THE INCLUSION MODEL targeted to female and disabled law enforcement/police/military officers – The model can be applied to other topics and up-scaled

Laura Gagliardone

Created 04/16/2018

Blog, How-to


BACKGROUND: My experience in research and monitoring and evaluation (M&E) of international programs, and my knowledge of cross-cutting issues have allowed me to conceptualize a simple project, entitled The Inclusion Model’. It is to be structured with the team members and then utilized to conduct applied research, analysis, and evaluation of the security officers’ experiences in the field. Special focus has to be given the women and the disabled and unemployed veterans in order to prevent their isolation and suicide.

REASON AND PURPOSE: ‘The Inclusion Model’ goal is to include both female disabled officers in the evaluation process in order to increase the accuracy of the information collected and the lessons learned, the relevance of the project to the community of interest and, as ultimate scope, the promotion of social justice by giving recipients a voice in decision making.

METHODOLOGY: A disability is a physical or mental impairment that substantially limits one or more major life activities. Unfortunately, female officers who serve the United States can experience abuses and violence and this affects their psychological wellbeing until they are no more able to have a normal life when they get back home. Therefore putting some of them in control of research is necessary to shift the perspective from the simple medical model to the social model whereby disability becomes a problem in sociality and in establishing relationships. Obviously, there are several challenges that need to be faced, for example people with disabilities may not even recognize their own problem or may encounter a wide range of cognitive abilities or preferences for how to communicate. They could prefer writing instead of speaking and sometime words and concepts could be misleading or confusing to the researchers and evaluators. Thus it is important that researches are aware that obtaining a response from an interviewee does not necessarily mean that she or he understands exactly what has been asked, especially if the participants are not familiar with the evaluation techniques. In addition, some people with certain psychiatric disorders, such as bipolar or schizophrenia, demonstrate impairments in verbal and nonverbal communication as part of their condition (to be continued).

When diversity is present, a program evaluation can require greater resources but, if appropriately approached, officers who are experiencing disabilities, being psychological problems due to abuses or psychical issues, can be ready to open up if a participatory setting is created and described as knowledge sharing point to collect lessons learned and address positive recommendations for the future. In fact, by taking a role in evaluation, people with disabilities can influence the programs and projects and simultaneously become empowered to initiate community change in the future. Obviously, collaboration is successful when research roles are clearly defined and when stakeholders are involved early in the planning stages, are kept informed of important aspects of the project, and are provided proper training and support. To promote an environment of mutual learning and respect, it is helpful for team members to regularly reflect on power dynamics, provide frequent opportunities for informal discussions about the project and have more than one person with disabilities on the team (to be continued).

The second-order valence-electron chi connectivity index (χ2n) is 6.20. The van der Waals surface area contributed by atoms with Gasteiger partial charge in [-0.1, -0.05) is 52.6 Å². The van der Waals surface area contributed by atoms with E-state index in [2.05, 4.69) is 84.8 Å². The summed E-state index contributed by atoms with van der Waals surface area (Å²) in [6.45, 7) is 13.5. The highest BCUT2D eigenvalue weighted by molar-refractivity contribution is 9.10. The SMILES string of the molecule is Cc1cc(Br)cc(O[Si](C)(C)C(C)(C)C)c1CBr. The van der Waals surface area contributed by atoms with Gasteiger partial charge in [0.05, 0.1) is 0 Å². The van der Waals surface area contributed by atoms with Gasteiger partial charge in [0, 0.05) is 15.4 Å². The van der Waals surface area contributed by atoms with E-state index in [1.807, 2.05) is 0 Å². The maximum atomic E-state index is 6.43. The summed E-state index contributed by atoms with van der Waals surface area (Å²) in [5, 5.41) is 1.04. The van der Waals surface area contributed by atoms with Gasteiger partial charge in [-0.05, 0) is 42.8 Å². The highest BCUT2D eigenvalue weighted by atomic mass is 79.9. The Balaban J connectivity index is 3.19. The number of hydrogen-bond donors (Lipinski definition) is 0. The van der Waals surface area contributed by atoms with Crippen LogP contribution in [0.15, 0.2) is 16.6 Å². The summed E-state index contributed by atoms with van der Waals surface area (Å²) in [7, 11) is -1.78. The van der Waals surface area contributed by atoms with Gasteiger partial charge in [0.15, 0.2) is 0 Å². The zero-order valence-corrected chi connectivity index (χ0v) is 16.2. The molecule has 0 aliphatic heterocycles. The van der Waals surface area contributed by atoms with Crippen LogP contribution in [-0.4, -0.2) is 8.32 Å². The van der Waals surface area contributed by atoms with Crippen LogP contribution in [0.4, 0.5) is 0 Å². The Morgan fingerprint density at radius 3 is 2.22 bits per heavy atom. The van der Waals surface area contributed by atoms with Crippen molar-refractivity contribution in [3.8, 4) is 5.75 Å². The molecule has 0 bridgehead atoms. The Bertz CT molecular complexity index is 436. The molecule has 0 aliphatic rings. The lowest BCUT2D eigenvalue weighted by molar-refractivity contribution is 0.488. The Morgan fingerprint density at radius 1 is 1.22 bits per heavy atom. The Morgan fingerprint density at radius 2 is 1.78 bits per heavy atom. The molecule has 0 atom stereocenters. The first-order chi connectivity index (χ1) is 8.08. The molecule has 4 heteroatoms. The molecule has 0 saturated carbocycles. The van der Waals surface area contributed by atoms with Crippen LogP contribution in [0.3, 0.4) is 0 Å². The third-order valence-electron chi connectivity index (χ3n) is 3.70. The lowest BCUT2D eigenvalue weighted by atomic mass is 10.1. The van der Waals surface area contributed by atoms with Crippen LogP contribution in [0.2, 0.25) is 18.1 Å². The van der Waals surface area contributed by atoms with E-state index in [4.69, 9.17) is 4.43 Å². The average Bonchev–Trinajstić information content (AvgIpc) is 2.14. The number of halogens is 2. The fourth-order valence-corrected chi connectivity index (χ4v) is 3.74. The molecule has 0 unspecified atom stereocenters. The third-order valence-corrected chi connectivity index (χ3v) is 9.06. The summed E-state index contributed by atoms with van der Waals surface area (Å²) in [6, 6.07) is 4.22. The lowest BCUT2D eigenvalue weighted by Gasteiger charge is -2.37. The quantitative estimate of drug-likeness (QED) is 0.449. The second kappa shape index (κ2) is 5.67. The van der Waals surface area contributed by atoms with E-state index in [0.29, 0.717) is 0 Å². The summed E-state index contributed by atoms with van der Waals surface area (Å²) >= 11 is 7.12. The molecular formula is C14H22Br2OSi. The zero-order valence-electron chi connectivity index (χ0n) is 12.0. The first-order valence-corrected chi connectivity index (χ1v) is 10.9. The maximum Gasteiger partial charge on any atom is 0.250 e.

‘The Inclusion Model’ also takes into account the feasibility of inclusion: adequate tools, resources, evaluators’ training, participants’ characteristics, and program context. If perceived benefits are high, evaluators may be convinced that inclusion is worth investing in, even if it is perceived to be very costly. Alternatively, if a few meaningful benefits are expected, evaluators may be reluctant to devote even a small portion of resources to include recipients (to be continued).

Concluding, evaluators may encounter certain challenges to collect data in some contexts, and they have various strategies to draw on when this occurs. Involving other stakeholders and piloting data collection tools can help ensure the appropriateness of measurement procedures for the recipient population. Visiting or even taking part in the program can both build rapport with recipients and allow evaluators to better understand what evaluation procedures are appropriate to the context. Evaluators might need to actively seek out those quieter voices, either because of power dynamics in a program or because of the recipients’ communication styles (to be continued).

The validity of data collection methods should be studied further to ensure that recipient voices, when included, are accurately represented, especially in evaluations where this is the only way recipients are involved in. Evaluators should ensure that inclusion is designed strategically to achieve the desired goal of participation, and should focus energy and resources accordingly (to be continued).

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